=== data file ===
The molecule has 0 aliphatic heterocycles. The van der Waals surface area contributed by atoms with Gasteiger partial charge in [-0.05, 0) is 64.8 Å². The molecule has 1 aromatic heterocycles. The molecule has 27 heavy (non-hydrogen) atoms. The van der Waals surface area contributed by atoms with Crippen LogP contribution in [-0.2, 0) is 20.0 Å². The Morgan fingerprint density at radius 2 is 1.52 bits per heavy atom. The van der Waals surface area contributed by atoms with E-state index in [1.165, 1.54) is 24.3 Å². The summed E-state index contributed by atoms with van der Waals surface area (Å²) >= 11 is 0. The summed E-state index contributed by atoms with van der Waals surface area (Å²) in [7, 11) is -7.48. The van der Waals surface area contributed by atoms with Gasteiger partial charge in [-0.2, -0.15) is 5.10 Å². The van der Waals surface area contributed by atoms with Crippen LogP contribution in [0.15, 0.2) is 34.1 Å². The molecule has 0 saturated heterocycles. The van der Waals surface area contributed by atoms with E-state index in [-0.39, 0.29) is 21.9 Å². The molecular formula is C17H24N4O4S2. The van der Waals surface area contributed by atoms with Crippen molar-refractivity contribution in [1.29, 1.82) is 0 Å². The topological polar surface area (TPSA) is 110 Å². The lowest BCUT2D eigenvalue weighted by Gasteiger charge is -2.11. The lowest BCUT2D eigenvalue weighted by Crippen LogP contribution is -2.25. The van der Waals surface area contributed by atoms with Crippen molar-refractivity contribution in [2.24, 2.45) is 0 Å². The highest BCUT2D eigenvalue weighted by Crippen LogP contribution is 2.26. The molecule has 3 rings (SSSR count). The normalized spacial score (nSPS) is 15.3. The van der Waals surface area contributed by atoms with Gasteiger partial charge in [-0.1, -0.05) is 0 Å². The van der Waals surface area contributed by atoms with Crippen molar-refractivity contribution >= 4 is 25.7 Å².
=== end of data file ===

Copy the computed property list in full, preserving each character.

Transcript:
The molecule has 0 aliphatic heterocycles. The van der Waals surface area contributed by atoms with Gasteiger partial charge in [-0.05, 0) is 64.8 Å². The molecule has 1 aromatic heterocycles. The molecule has 27 heavy (non-hydrogen) atoms. The van der Waals surface area contributed by atoms with Crippen LogP contribution in [-0.2, 0) is 20.0 Å². The Morgan fingerprint density at radius 2 is 1.52 bits per heavy atom. The van der Waals surface area contributed by atoms with E-state index in [1.165, 1.54) is 24.3 Å². The summed E-state index contributed by atoms with van der Waals surface area (Å²) >= 11 is 0. The summed E-state index contributed by atoms with van der Waals surface area (Å²) in [7, 11) is -7.48. The van der Waals surface area contributed by atoms with Gasteiger partial charge in [-0.2, -0.15) is 5.10 Å². The van der Waals surface area contributed by atoms with Crippen LogP contribution in [0.15, 0.2) is 34.1 Å². The molecule has 0 saturated heterocycles. The van der Waals surface area contributed by atoms with E-state index in [-0.39, 0.29) is 21.9 Å². The molecular formula is C17H24N4O4S2. The van der Waals surface area contributed by atoms with Crippen molar-refractivity contribution in [1.29, 1.82) is 0 Å². The topological polar surface area (TPSA) is 110 Å². The lowest BCUT2D eigenvalue weighted by Gasteiger charge is -2.11. The lowest BCUT2D eigenvalue weighted by Crippen LogP contribution is -2.25. The van der Waals surface area contributed by atoms with Crippen molar-refractivity contribution in [2.24, 2.45) is 0 Å². The highest BCUT2D eigenvalue weighted by Crippen LogP contribution is 2.26. The molecule has 3 rings (SSSR count). The normalized spacial score (nSPS) is 15.3. The van der Waals surface area contributed by atoms with Gasteiger partial charge in [-0.1, -0.05) is 0 Å². The van der Waals surface area contributed by atoms with Crippen molar-refractivity contribution >= 4 is 25.7 Å².